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Ugandan government agrees to drop some mobile money taxes

Ugandan government agrees to drop some mobile money taxes

Jane Babirye, a member of the Concerned Citizens group, protests against mobile money and social media taxes at Centenary Park Garden in Kampala. PHOTO | MORGAN MBABAZI | NMG

Ugandan government has agreed to drop three of four levies it had imposed on mobile money transactions — depositing, sending, receiving and withdrawing cash.

Uganda’s Cabinet, despite having been previously divided on the charges, on Monday agreed to remove some of the fees and revised the 1 per cent tax on withdrawals to 0.5 per cent.

The President Yoweri Museveni has however retained the daily Ush200 ($0.05) Over The Top tax on social media services.

“Cabinet sitting on Monday approved the amendment of the Excise Duty Act, 2015 and directed the Minister of Finance, Planning and Economic Development in consultation with the Attorney General to prepare an Excise Duty (Amendment) Bill, 2018 to be laid before Parliament on Thursday July 19, 2018.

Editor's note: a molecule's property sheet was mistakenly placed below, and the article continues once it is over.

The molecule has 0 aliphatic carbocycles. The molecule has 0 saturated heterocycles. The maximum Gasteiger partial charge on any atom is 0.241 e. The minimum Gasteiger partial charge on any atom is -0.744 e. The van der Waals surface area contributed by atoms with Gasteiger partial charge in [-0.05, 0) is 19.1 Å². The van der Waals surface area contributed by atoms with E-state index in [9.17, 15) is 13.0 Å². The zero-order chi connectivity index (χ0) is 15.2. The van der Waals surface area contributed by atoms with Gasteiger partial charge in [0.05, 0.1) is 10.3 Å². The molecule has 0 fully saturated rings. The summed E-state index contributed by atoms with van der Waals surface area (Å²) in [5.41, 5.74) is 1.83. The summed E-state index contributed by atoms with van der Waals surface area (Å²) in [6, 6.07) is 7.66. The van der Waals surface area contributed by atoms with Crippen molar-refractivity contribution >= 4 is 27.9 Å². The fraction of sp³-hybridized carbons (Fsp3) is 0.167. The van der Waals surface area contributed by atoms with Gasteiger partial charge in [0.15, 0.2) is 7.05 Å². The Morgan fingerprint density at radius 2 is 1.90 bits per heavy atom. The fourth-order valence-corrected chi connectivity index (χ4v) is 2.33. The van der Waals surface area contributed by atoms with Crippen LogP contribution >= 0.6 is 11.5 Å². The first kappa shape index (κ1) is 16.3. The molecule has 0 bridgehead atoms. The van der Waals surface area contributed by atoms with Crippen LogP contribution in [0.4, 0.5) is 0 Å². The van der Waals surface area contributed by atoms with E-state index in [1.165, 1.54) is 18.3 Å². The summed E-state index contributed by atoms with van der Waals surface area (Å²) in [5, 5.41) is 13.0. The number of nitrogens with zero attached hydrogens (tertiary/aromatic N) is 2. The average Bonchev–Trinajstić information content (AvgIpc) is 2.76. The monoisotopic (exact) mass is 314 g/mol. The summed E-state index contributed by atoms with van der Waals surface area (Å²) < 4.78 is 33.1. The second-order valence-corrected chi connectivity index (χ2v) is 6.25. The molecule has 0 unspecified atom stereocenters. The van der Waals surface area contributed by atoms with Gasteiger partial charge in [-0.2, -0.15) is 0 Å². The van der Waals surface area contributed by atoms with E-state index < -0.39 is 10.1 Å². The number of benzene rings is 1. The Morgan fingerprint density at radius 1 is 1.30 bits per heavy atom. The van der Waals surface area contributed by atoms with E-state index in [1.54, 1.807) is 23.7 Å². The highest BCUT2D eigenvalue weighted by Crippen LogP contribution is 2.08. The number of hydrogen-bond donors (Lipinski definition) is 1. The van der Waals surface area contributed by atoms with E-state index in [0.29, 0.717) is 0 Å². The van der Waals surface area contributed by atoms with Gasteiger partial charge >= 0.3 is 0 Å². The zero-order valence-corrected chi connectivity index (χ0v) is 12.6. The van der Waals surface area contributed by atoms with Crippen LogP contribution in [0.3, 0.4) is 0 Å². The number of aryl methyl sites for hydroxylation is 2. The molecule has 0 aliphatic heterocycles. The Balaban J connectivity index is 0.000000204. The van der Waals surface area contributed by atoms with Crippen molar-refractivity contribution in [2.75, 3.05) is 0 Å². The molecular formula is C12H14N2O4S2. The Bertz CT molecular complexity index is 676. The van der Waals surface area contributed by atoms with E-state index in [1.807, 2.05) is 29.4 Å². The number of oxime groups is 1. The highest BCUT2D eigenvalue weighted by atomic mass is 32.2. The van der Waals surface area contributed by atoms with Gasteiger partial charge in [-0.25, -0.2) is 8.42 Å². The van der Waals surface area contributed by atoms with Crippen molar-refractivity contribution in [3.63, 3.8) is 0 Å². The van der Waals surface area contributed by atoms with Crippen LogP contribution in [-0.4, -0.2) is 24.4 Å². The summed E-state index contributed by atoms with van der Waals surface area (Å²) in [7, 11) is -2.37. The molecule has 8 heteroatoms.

“The amendment includes the reduction of the tax payable on the value of mobile money transactions from 1 per cent to 0.5 per cent on withdrawals only,” the ICT and National Guidance Minister Frank Tumwebaze told a press briefing in Kampala on Tuesday.

He said the decision meant that Uganda’s drive towards achieving a cashless economy remains on track.

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“If I send mobile money and transact digitally to pay utility bills, school fees or use my e-wallet to pay for any other service, there will be no tax,” he said.

The mobile money and social media taxes, which came to effect on July 1 as the government seeks to widen its tax base, elicited a public outrage.

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